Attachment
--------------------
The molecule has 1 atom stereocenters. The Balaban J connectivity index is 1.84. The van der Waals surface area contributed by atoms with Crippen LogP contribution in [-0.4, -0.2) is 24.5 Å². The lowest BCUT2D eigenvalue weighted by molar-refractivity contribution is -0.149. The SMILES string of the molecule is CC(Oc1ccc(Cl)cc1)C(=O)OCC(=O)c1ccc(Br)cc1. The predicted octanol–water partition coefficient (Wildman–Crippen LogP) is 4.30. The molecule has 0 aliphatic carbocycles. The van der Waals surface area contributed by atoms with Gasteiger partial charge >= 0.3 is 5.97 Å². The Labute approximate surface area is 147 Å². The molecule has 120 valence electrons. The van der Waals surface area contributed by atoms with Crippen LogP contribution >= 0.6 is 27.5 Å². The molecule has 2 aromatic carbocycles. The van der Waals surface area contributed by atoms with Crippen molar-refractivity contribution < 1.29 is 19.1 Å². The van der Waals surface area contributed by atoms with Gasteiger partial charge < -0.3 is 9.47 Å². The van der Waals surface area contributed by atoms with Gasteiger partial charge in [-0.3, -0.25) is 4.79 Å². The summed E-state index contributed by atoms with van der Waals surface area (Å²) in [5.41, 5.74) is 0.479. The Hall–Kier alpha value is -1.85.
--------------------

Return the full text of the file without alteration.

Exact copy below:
The molecule has 1 atom stereocenters. The Balaban J connectivity index is 1.84. The van der Waals surface area contributed by atoms with Crippen LogP contribution in [-0.4, -0.2) is 24.5 Å². The lowest BCUT2D eigenvalue weighted by molar-refractivity contribution is -0.149. The SMILES string of the molecule is CC(Oc1ccc(Cl)cc1)C(=O)OCC(=O)c1ccc(Br)cc1. The predicted octanol–water partition coefficient (Wildman–Crippen LogP) is 4.30. The molecule has 0 aliphatic carbocycles. The van der Waals surface area contributed by atoms with Gasteiger partial charge >= 0.3 is 5.97 Å². The Labute approximate surface area is 147 Å². The molecule has 120 valence electrons. The van der Waals surface area contributed by atoms with Crippen LogP contribution >= 0.6 is 27.5 Å². The molecule has 2 aromatic carbocycles. The van der Waals surface area contributed by atoms with Crippen molar-refractivity contribution < 1.29 is 19.1 Å². The van der Waals surface area contributed by atoms with Gasteiger partial charge < -0.3 is 9.47 Å². The van der Waals surface area contributed by atoms with Gasteiger partial charge in [-0.3, -0.25) is 4.79 Å². The summed E-state index contributed by atoms with van der Waals surface area (Å²) in [5.41, 5.74) is 0.479. The Hall–Kier alpha value is -1.85.